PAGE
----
“So when these developers said they wanted to create affordable housing, what we did was tell the developers, ‘great, why don’t you work with the neighbors on Spartan Drive to come up with something that makes you do what you say you will do,'” Snavely said.
Snavely said the developer decided not to pursue the opportunity further.
Skoglind first got interested in public service in Pennsylvania after seeing an ad for the filling of a council seat in the local paper, he said. Two people responded to the ad, and the other person was granted the seat. But Skoglind was encouraged to run for election, and did so soon after.
Newcomer Chris Skoglind hopes to fill one of two open seats on council this fall. Photo courtesy of Chris Skoglind.
Skoglind said the borough he was councilman of was a small district of fewer than 5,000 people, but that he gained experience in public service while serving.
In the private sector, Skoglind worked for Zurich Insurance from 1989-2016. Upon retiring, he and his wife, a Miami graduate, moved to Oxford. After moving to town, Skoglind became vice-chair of the Oxford Historical and Architectural Preservation Committee.
“I’ve learned a lot about the people of Oxford, I’ve learned a lot about seeking a balance,” Skoglind said. “It’s a balancing act, because we want to see what we can do to maintain the history of Oxford, but you also want to see what you can do to improve the business district.”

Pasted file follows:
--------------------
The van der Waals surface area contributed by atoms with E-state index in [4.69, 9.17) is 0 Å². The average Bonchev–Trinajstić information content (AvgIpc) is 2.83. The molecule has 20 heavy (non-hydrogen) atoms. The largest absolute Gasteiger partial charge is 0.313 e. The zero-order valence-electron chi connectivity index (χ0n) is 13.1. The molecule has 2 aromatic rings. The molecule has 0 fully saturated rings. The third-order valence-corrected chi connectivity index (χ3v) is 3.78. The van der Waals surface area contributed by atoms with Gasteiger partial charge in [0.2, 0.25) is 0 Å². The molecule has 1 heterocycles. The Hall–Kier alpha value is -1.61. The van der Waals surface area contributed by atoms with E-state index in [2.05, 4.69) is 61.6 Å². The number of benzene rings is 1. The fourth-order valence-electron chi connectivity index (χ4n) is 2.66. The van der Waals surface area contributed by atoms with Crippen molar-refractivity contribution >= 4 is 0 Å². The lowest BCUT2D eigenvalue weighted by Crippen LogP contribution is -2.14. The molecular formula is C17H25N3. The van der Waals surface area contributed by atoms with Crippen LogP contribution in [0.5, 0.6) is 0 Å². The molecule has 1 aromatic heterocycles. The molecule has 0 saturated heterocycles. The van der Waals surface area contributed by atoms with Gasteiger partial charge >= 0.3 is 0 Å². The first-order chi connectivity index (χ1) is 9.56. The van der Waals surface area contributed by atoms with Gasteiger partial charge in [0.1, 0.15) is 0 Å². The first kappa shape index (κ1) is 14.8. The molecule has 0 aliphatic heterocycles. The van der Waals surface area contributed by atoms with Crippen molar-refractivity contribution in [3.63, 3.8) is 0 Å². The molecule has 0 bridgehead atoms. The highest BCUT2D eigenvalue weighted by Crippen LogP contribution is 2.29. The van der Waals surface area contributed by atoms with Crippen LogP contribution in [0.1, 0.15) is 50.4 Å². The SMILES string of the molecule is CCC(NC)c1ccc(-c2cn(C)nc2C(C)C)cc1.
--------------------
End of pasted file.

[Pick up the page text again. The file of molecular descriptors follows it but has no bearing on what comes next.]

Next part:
Skoglind said Pennsylvania law incentivizes towns and cities to work together to share equipment and complete projects, and that he’d like Miami and Oxford to work together even more.
“Where it’s a little bit different, working with the University, a parallel to that was, where we were, there was a lot of focus put on regionalization,” Skoglind said. “If you could work together, that bettered your ability to apply for grants, and get grants.”
“So what can we do to continue the relationship with Miami? I think there’s opportunities to take that even further.”
Skoglind mentioned enlisting the help of Miami students in re-writing the city’s Comprehensive Plan, which mandates many local laws, as one thing that could be done. Skoglind mentioned the plan has not been updated in ten years (it was last updated in November 2008).
Skoglind also said that having vision—a plan of what you want to do 3-5 years out, like the city has had with the new Aquatic Center and the ongoing construction on the Oxford Area Trail System (OATS)—is crucial.
Ellerbe, a technical support manager at Miami University, was first elected in 2015 and is seeking a second term. He serves on the Community Improvement Corporation, the Student/Community Relations Commission and the Housing Advisory Commission.
Ellerbe declined to comment on his candidacy until his petition to appear on the ballot is certified. He must turn in his petition, signed by 50-100 adult Oxford residents, to the Butler County Board of Elections by August 7th in order to be certified.
Snavely will be a virtual lock to be a once and future councilor—and Ellerbe and Skoglind will also be virtual locks to win their races—should no one else enter the race. Write-in candidates for city council are only allowed when there are fewer candidates slated to appear on the ballot than there are open council seats. Three candidates would mean three options for the three open council seats.